James McPherson's Media & Politics Blog

Observations of a patriotic progressive historian, media critic & former journalist

  • By the author of The Conservative Resurgence and the Press: The Media’s Role in the Rise of the Right and of Journalism at the End of the American Century, 1965-Present. A former journalist with a Ph.D. in journalism, history and political science, McPherson is a past president of the American Journalism Historians Association and a board member for the Northwest Alliance for Responsible Media.

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The fool who cried (for) Wolf(owitz): Bush’s Iraq War lies complicate economic bailout

Posted by James McPherson on September 26, 2008

Paul Wolfowitz, of course, was the Bush secretary of defense and one of the architects of the Iraq War, which we now know to be based on administration lies. Now talks about how to “save” the economy have stalled, perhaps partly because John McCain felt compelled to try to play hero and ended up looking silly while doing more harm than good, but mostly because of opposition from conservative Republicans who refuse to go along with George Bush’s bailout plan.

A big reason those Republicans oppose a bailout is because of what they’re hearing from constituents, who apparently refuse to believe that the situation is as dire as the administration claims. “We’ve been listening to the American people, and the American people have told us that they don’t want to foot the bill,” Rep. Judy Biggert was quoted as saying in a CNN story today.

As for me, I don’t know what to believe, either, because Bush has proven he can’t be trusted. As the president himself has said, “Fool me once… Shame on… Shame on you… Fool me… Can’t get fooled again.”

Many people suspected that the Iraq War would seriously hurt the U.S. economy. Now it seems that we may have seriously underestimated just how devastating it might be.

3 Responses to “The fool who cried (for) Wolf(owitz): Bush’s Iraq War lies complicate economic bailout”

  1. […] party voted for the bill. Frankly, I don’t know how I feel about the bill, but as I’ve written before, Bush himself is to blame for the fact that people now know he can’t be trusted. When in […]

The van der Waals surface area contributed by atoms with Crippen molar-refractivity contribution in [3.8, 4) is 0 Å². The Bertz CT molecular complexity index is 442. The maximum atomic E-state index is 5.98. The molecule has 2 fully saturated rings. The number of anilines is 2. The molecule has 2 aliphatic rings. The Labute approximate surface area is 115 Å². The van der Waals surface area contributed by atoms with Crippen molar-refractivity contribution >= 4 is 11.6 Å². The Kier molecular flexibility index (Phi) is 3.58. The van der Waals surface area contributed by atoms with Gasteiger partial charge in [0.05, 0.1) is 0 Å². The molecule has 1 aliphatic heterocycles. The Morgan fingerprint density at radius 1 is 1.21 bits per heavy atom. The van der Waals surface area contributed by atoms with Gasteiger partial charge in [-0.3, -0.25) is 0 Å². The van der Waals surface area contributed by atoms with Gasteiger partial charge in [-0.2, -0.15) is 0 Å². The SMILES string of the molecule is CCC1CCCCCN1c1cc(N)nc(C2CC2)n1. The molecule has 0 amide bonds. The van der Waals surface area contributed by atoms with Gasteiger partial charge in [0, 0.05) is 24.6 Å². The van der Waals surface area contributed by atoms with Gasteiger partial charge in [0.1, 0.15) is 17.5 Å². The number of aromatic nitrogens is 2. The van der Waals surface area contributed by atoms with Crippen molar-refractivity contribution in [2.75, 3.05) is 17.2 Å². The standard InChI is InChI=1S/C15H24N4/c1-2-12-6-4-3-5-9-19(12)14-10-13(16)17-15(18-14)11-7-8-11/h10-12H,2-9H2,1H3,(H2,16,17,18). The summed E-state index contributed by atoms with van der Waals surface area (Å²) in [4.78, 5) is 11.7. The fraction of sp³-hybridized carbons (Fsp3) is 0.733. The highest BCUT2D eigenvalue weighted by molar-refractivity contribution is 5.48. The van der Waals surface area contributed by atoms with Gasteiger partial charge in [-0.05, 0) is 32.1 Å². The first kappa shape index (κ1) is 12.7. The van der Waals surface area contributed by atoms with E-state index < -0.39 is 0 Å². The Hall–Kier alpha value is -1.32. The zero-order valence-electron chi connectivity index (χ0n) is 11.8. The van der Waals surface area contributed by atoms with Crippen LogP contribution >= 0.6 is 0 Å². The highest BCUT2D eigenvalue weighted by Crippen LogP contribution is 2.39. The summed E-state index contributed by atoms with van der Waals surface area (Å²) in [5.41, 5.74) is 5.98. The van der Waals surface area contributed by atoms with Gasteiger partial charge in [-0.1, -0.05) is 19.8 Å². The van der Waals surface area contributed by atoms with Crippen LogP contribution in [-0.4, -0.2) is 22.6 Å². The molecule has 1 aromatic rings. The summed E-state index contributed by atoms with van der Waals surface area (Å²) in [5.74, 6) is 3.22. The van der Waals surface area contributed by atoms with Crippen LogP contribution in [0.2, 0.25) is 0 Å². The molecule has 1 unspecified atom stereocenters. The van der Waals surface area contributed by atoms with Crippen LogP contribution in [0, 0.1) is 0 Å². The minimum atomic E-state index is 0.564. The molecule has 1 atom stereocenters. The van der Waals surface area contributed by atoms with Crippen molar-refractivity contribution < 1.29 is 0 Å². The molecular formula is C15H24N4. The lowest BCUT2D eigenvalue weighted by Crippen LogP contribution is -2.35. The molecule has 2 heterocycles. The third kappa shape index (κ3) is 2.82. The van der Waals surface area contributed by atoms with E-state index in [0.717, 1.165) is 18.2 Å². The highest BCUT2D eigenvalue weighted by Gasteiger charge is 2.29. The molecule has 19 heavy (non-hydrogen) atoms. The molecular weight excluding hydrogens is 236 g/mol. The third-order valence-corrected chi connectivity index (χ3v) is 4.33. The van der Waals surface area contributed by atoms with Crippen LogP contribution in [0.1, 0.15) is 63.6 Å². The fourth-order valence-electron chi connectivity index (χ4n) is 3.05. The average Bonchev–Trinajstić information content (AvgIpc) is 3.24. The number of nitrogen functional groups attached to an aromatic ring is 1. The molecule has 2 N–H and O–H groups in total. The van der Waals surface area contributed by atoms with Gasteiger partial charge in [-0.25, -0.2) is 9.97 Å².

2. Reverend Manny said

    it just seems absurd to me, especially since according to bloomberg news (it’s in my 700 billion lies blog) $700 billion was a number they more or less just picked out of the air. But then, to see these “people” scampering over each other to throw more and more money at it.

    Here’s a question. If we are to assume that people act according to their priorities…. what does this bailout say? With 700 billion we could cover every uninsured person living in america for five years and still have 100 bil left over. So then… what are our priorities? How many times over could we pay for every kid’s college education with that money?

    And I don’t think the bailout will really help. Most historians note that even after the bailout in the Great Depression, it took another 18 months before market bottomed out. It took nearly a decade before the housing market bottomed out.

    And of course, nothing in either version of the bailout (you can download the senate version online now) does ANYTHING about the causal factors.

    I say no to the bailout. WIth a tenth of that money they could make sure America regains its place as the world’s most educated, productive and admired country. But what we lack is political will and common sense. And that’s why, no matter how much you or I might hate the idea of this bailout, it will get passed.

    Here’s to being even broker next year.

    One Love,
    –Reverend Manny

  3. […] all, the Bush/Cheney administration lied us into an unending war in Iraq, and kept warning us about Iran, but continued warm relations with the […]

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